Recent History at Misano
The little jewel of a racetrack, sparkling on the shores of the Italian Riviera Adriatico, with the Alps and the ghost of Marco Simoncelli looming in the background, has been Jorge Lorenzo’s personal playground for most of the past six years. He has won here each of the last three years, preceded by three narrow second place finishes, losing to Rossi in 2008 and 2009 and Pedrosa in 2010.
In 2012, pandemonium reigned at the start of the race, initiated by a stalled Karel Abraham, and necessitating a rare yellow-flagged restart. Dani Pedrosa, who entered the weekend trailing Lorenzo by a mere 13 points, became the victim of a jammed tire warmer as the restart approached, and was forced to start from the last spot on the grid. In his haste to return to the front, he got involved with Hectic Hector Barbera and his Pramac Ducati, crashing out of the race and the 2012 world championship chase in one appalling first-lap moment. Lorenzo was joined on the podium that year by then-Ducati icon Valentino Rossi and, of all people, Alvaro Bautista, who somehow managed to beat Andrea Dovizioso’s Tech 3 Yamaha to the finish line by 3/1000ths of a second. Ohi!
Last year, Marc Marquez arrived in San Marino leading teammate Dani Pedrosa by 30 points and Lorenzo by 39. Lorenzo gave us one of his patented machine-like performances, taking the lead early, putting his head down, and recording 27 smooth, fast laps, with Marquez unable to get any closer than three seconds once he went through on Pedrosa on Lap 18. At the end of the day Marquez had lost the race but won the war, increasing his lead to 34 points with but five rounds left in the season.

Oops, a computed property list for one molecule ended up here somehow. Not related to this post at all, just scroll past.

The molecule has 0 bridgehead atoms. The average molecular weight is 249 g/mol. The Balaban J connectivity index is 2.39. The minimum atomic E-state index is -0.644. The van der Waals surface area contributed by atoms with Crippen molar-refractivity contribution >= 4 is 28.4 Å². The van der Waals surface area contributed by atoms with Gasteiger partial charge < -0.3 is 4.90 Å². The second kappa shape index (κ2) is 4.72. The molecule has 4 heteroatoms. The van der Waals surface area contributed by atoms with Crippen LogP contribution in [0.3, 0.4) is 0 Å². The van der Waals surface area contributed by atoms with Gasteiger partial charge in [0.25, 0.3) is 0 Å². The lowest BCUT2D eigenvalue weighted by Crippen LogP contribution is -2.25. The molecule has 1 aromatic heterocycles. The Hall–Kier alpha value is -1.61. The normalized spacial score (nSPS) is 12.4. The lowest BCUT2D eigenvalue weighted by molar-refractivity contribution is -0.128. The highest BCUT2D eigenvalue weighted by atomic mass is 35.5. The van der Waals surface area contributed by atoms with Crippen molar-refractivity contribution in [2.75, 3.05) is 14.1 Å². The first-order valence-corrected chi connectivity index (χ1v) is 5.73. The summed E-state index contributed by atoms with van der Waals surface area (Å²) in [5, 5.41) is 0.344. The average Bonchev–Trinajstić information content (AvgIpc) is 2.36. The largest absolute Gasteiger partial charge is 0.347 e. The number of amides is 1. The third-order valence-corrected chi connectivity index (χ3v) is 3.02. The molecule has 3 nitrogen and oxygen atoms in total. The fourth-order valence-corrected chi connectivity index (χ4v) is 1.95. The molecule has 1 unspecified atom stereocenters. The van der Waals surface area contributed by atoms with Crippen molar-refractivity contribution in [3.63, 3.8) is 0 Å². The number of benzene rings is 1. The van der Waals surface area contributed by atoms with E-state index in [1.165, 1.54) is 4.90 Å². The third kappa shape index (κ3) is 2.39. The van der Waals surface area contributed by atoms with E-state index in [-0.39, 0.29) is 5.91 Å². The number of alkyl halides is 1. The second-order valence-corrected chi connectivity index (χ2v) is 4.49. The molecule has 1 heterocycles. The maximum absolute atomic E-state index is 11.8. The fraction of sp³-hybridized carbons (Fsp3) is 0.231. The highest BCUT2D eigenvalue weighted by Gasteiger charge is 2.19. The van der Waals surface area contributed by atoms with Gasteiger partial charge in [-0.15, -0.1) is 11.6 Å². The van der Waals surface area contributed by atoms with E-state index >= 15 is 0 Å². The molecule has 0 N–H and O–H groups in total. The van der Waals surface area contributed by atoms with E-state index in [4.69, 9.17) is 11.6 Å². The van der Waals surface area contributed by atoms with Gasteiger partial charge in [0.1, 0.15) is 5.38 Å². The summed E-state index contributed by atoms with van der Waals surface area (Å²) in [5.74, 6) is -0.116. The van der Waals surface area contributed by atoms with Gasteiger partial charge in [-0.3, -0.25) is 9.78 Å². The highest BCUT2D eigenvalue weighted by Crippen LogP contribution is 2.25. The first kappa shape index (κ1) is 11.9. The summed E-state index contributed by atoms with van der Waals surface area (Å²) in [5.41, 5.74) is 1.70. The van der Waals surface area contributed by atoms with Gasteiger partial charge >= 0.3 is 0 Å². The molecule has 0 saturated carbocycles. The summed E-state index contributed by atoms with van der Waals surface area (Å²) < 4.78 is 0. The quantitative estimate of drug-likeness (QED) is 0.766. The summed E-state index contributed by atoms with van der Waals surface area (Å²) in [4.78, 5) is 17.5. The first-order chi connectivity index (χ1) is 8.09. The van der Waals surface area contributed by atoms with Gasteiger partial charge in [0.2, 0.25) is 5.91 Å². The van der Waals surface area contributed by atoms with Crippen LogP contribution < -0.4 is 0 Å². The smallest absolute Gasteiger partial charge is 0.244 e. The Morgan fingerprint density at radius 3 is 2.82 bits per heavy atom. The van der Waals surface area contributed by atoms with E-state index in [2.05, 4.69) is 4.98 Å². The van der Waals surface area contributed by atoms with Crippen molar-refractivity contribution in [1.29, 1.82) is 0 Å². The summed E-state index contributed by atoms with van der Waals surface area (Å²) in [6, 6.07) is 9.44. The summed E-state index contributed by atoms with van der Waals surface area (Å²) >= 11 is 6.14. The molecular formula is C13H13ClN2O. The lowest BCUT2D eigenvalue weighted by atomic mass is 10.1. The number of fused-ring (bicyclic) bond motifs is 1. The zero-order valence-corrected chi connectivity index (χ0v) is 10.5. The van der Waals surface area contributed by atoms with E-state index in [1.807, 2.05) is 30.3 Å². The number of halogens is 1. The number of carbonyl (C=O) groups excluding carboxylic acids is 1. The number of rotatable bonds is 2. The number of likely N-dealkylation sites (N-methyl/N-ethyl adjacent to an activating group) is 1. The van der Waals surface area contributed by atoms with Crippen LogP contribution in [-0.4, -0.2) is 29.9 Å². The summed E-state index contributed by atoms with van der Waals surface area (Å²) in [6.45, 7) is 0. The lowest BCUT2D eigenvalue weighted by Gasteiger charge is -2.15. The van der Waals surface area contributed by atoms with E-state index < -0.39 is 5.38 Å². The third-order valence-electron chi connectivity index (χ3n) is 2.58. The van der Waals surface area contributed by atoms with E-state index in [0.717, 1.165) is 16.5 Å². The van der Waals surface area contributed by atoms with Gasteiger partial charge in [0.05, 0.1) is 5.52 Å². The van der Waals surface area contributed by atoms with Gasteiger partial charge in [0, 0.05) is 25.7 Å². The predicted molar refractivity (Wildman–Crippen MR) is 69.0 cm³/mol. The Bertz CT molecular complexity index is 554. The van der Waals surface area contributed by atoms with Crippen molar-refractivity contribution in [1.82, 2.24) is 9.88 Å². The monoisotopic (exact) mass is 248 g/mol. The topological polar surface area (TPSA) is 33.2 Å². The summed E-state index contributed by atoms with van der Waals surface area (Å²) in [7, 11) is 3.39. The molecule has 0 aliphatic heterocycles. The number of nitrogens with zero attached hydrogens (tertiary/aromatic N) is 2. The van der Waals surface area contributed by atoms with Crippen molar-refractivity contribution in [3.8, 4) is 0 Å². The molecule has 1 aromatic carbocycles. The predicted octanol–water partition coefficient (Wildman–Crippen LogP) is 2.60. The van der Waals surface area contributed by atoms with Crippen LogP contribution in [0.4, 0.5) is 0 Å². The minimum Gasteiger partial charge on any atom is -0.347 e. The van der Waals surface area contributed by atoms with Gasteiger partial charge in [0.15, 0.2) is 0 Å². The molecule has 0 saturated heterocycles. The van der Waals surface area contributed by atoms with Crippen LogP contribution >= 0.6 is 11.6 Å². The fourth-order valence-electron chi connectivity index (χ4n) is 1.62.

While Dorna boss Carmelo Ezpeleta waits impatiently for the construction of a new track in Wales, the eventual home of the British Grand Prix, Donington Park has stepped in to fill the breach created by the financial woes apparent at Silverstone. Donington has secured the 2015 race and may host again in 2016, as construction delays brought about by the customary 350 days of rain per year in Wales could easily forestall its debut until 2017. In Wales, it’s said, you can find 40 different shades of green, 37 of which are molds and mildew. Why Dorna wants to stage a race in this odd little country – quick, someone name the capital – is well beyond me.
The last American standing in grand prix motorcycle racing, Nicky Hayden, is being held out of this week’s tilt as his surgically-repaired right wrist continues to heal. The day is not too far off when there will be no (0) Americans riding in this sport, which cannot be good for Dorna’s efforts to market the product in the U.S. With Josh Herrin recently having lost his Moto3 ride and Colin Edwards getting shown the door by his former NGM Forward Racing team, the manufacturers are going to have to find another way to promote their machines in the biggest retail market on earth; as a theme, success in grand prix racing is not going to work. There is no truth to the rumor that Ducati is planning a Buy One Diavel, Get One Free campaign for all of 2015.
This weekend marks Marc Marquez’s – that’s called alliteration – first attempt to tie Mick Doohan’s 1997 record of 12 wins in a single season. Waiting here in Indiana for the tornados to drop from the sky and whisk me away to Points Unknown, I’m inclined to place my imaginary wager on Jorge Lorenzo this week. He gave Marquez all he wanted last time out; with no chance left to run the table, and plenty of easy rounds left to eclipse Doohan, this might be one the defending champion will be willing to let get away.
Again this week, the race goes off at 8 am Eastern time. Our report on the race results may be slightly delayed, as the editorial staff in Toronto has already started its annual Two Weeks of Boozing in gleeful anticipation of the autumnal equinox.